Don makes a convincing case to get rid of a New York institution while embracing an old nemesis, and Peggy finds her old values leave her feeling a little lonely
Poor Margaret Elizabeth. It is going to rain on her wedding day. Roger’s daughter doesn’t want her father’s young bride to show her unlined face. The fabulous former Mrs. Sterling tried to propose a compromise. Roger and June (ha!) could host their own table; she’ll sit with the in-laws. Roger had the arrogance to suggest that he could find his ex a date if little Margaret was worried about an odd number of guests. Oh, he’s a low down dirty dog. Jane be damned. A date has been set. November 23, 1963. It rained that day on the East Coast as a nation mourned. November 23, 1963. JFK’s body was returned to the White House for a private family memorial.
For now he is just the petulant father of the bride, piqued that his little girl no longer worships him. Roger should be used to disappointing women by now. He shared a look with Joan in the office that spoke volumes. After greeting a very polished Betty (”oh look, Princess Grace swallowed a basketball!”) who had come to meet Don for a dinner date, Roger gazed for a moment at Joan. ”Good night, Mrs. Harris,” he said tenderly, while she held her wedding ring like an amulet. That answers that mystery, hey folks? Our Joan got hitched to the damned doctor. She has until June 1 to get away cleanly. Once he becomes Chief Resident, she told Betty, he wants her knocked up. The aggressiveness of that expression feels fitting. In every great dramatic series, there’s that first moment when you realize your favorite characters, and thus you, will not be spared (ie., think Wallace from the Wire). I’ll never get over Joan having to smooth down her skirt so she and the doc could make their dinner reservations.
Frustrated by his daughter’s disapproval, Roger initiated a sideways conversation with Peggy on the elevator. So much focus on the bustling downstairs lobby these last two episodes, and the literal upwards and downwards movement of the characters! Roger deemed Peggy a young girl. He determined her to be ”the only one around here who doesn’t have that stupid look on her face.” (Roger, old chap: This first slap is for Joan. This sherry on your head is for the telephone operators. And this knee to the groin is for the Sterling Cooper secretaries who are hired specifically for their eager, girlish, slightly scared pretty faces.) Roger glibly wondered what her old man would have to do to get disinvited from her own wedding. Peggy told him her father was dead. He smirked, not unkindly. But he smirked.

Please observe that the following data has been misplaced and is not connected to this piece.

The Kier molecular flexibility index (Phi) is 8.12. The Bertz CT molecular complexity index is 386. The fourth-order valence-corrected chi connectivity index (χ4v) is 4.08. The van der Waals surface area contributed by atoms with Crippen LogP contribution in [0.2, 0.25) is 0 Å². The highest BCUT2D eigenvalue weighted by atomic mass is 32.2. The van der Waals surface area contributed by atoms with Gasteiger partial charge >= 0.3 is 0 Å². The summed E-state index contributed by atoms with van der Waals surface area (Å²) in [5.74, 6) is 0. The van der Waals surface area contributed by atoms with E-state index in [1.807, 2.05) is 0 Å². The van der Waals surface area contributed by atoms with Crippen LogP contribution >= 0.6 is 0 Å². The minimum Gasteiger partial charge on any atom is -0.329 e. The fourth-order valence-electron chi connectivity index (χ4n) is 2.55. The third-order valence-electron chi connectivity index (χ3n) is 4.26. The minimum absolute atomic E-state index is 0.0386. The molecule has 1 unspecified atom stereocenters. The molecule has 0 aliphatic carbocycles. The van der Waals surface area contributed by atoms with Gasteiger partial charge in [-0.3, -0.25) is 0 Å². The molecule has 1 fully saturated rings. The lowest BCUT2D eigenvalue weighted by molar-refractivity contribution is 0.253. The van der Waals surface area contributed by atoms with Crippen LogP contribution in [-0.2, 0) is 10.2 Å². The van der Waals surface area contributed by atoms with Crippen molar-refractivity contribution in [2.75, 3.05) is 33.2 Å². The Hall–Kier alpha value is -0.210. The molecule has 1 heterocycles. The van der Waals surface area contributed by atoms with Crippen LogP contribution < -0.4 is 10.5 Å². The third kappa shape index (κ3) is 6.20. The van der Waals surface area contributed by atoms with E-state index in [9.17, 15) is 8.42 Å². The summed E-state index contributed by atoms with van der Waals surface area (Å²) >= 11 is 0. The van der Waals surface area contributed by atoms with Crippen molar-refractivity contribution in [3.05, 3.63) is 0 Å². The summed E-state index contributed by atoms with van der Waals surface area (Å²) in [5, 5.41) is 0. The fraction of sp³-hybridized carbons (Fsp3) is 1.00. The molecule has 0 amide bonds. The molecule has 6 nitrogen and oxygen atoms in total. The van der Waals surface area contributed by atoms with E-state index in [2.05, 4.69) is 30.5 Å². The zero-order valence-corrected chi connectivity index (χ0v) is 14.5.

After a few passing glances last week, Peggy strode into the spotlight last night. Sterling Cooper is trying to win a Pepsi diet drink account and the client wants a campaign á la Ann-Margret in Bye Bye Birdie. As the Sterling Cooper boys got boners under the table for the winning redhead, except for Sal who admired the gal’s sass, Peggy sat there with a cocked eye. The client is wrong-headed, she insisted. They should be catering to a woman’s fantasy, not Ken’s or Harry’s or even Sal’s. The boys called her a prude. Though Harry said kudos for not being a fatso anymore.
NEXT: The bar sceneHome alone in a night gown straight out of the Sound of Music, Peggy gave her mirror her best Ann-Margret. She swished her skirt, she swung her hair, she sang into her brush ”Guess I’ll always care!” I’d been thinking all episode how lucky Peggy was to be free and self-contained as various families hissed and scratched each other. And yet this scene was so lonely and so evocative of what she’s given up that I half-cheered when she forced herself into a neighborhood bar to find a little action.
She’d butted heads with Don earlier that evening. These two, the only people on the show who ever really talk and listen to each other, are such real admirers of one another. But whereas Don’s big hurting and insatiable heart treats cynicism like a life preserver, Peggy still seems to rely on hope. Maybe it’s their age difference. Don knows their business is corrupt, and that what they’re selling is a fraud. He may be moved by Ann-Margret. ”It’s pure, it makes your heart hurt,” he tells Peg. He may be so taken by a dancing barefoot woman on a spring day that his hand droops to the ground to feel the warmth of the grass beneath him. But he’ll use the fantasy of Ann-Margret to sell diet schlitz to sad women. ”Look how happy I am that I drink….Patio,” he said, trailing off miserably. And the innocence of his daughter’s teacher is moving and all, but why the hell wasn’t he watching his daughter? They are not artists, he lectured Peggy.